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Why the racist students behind the Oklahoma frat video don’t deserve privacy
This video shows us a face, a face that we need to give a good, hard look.
It’s been said of contemporary racism that while it is still as alive and well as it ever was, it lurks below the surface of day-to-day American interactions. Evident in practices like stop and frisk, the findings of the Ferguson Report, and mass incarceration, to name just a few examples, it’s often harder to identify individual bigotry in a society of coded language and segregated friendship. Racism is a hand of cards held close to the chest in white America; race, let alone racism, is hard enough for us to talk about, and so the insidious presence of racism often goes undiscussed until something snaps us out of our post-racial reverie and reminds us of its skulking presence.
The recently leaked video of frat boys in Sigma Alpha Epsilon’s University of Oklahoma chapter singing a repugnant racist song is one such reminder, and fortunately the school’s reaction was swift and decisive: The two apparent leaders of the chant were expelled as soon as the video came to light, and the SAE chapter was kicked off campus. The two expelled leaders, Parker Rice and Levi Pettit, were exposed after the video went viral; Rice by his high school, which issued a press release expressing their disapproval. Following their expulsion, OU president David Boren released his own statement articulating his anger and disgust over the contents of the tape; he vowed that he would continue investigating those involved with the singing of the chant and that “appropriate disciplinary action” would be taken against them as well.
Racism is a hand of cards held close to the chest in white America.
Defenders of the First Amendment have already begun to criticize the school’s decision, calling the students’ expulsion unconstitutional. As Boren and OU continue their hunt for the other racists on the tape, the question that is floating around is: Should they? Should racists have their (often invisible) white sheet pulled back and their bigotry made plain to the world? I would reply with a resounding yes.
When Donald Sterling’s private conversations were leaked, the argument was “Can we really punish someone for what they say in private, however reprehensible?” In the tale of Donald Sterling, the NBA decided that yes, they can, banning Sterling for life and fining him $2.5 million. The line of reasoning goes that a person who would say such things, however privately, by extension creates a hostile environment for those he denigrates.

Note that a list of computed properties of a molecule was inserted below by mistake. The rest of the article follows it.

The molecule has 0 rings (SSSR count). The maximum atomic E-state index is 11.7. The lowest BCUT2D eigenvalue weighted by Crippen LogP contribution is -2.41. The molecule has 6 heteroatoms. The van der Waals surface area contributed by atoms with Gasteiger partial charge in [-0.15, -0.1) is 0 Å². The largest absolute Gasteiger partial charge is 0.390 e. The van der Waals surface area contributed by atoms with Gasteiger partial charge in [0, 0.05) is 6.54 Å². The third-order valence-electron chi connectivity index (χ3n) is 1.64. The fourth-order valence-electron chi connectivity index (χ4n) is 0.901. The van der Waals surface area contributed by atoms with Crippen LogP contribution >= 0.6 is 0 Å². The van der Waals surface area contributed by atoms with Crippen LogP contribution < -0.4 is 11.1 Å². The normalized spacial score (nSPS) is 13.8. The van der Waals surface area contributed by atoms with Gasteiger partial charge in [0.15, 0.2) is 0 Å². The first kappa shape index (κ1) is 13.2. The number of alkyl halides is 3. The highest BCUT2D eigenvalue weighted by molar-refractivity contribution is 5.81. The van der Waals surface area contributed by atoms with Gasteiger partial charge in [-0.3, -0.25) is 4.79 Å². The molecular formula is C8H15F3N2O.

The same seems to go for Parker Rice and Levi Pettit, who OU president Boren accused of creating a hostile learning environment for others, even if their comments weren’t made in a wholly public place. They weren’t at the center of campus on megaphones spreading this message of bigotry. They were on a bus among (they thought) like-minded individuals—their frat brothers, whose chapter has a long tradition of racist sentiments and created the song to begin with. Should we have to keep their secrets? Do racists have an expectation of privacy?
If we’re talking about privacy and expectations of it in public—especially when recording devices are involved—then we can’t discuss it without also discussing the multiple rulings that have been passed declaring that men who take photos up women’s (and girls’) skirts are not committing a crime because said women don’t have a reasonable expectation of privacy. Surely if women can have their crotches photographed in public without consent, we can ask the names of men cheerily singing a song about racial violence.
Similarly, in terms of privacy, 87 percent of those targeted by New York City‘s stop and frisk policy were blacks and Latinos; 85 percent of those people were frisked, compared to a mere 8 percent of the white people stopped. This is despite the fact that stops of white people were twice as likely to yield a weapon and a third more likely to yield some form of contraband as compared to stops of black people. Surely if black and brown men can have identification demanded of them for merely walking down the street, we can demand identification of men on tape for chanting about lynching black people.
Should we have to keep their secrets? Do racists have an expectation of privacy?